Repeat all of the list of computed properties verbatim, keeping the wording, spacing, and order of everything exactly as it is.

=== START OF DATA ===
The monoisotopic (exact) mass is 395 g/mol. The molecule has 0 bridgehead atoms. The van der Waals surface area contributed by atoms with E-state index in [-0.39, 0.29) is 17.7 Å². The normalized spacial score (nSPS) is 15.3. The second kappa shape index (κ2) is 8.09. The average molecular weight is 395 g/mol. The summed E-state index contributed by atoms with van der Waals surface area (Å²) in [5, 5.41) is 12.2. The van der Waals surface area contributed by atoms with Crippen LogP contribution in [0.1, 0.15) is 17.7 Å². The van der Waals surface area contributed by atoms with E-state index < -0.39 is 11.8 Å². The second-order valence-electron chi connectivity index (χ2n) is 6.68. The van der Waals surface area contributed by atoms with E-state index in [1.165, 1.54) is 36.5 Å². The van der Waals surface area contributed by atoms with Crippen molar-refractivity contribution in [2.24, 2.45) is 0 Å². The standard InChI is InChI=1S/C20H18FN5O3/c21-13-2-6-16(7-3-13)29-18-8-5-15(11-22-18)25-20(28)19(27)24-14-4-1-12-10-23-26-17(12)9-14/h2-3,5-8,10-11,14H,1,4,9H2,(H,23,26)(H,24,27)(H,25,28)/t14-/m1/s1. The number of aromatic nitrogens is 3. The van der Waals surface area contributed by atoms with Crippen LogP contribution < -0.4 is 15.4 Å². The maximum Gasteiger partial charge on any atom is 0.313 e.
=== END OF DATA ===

The monoisotopic (exact) mass is 395 g/mol. The molecule has 0 bridgehead atoms. The van der Waals surface area contributed by atoms with E-state index in [-0.39, 0.29) is 17.7 Å². The normalized spacial score (nSPS) is 15.3. The second kappa shape index (κ2) is 8.09. The average molecular weight is 395 g/mol. The summed E-state index contributed by atoms with van der Waals surface area (Å²) in [5, 5.41) is 12.2. The van der Waals surface area contributed by atoms with Crippen LogP contribution in [0.1, 0.15) is 17.7 Å². The van der Waals surface area contributed by atoms with E-state index < -0.39 is 11.8 Å². The second-order valence-electron chi connectivity index (χ2n) is 6.68. The van der Waals surface area contributed by atoms with E-state index in [1.165, 1.54) is 36.5 Å². The van der Waals surface area contributed by atoms with Crippen molar-refractivity contribution in [2.24, 2.45) is 0 Å². The standard InChI is InChI=1S/C20H18FN5O3/c21-13-2-6-16(7-3-13)29-18-8-5-15(11-22-18)25-20(28)19(27)24-14-4-1-12-10-23-26-17(12)9-14/h2-3,5-8,10-11,14H,1,4,9H2,(H,23,26)(H,24,27)(H,25,28)/t14-/m1/s1. The number of aromatic nitrogens is 3. The van der Waals surface area contributed by atoms with Crippen LogP contribution < -0.4 is 15.4 Å². The maximum Gasteiger partial charge on any atom is 0.313 e.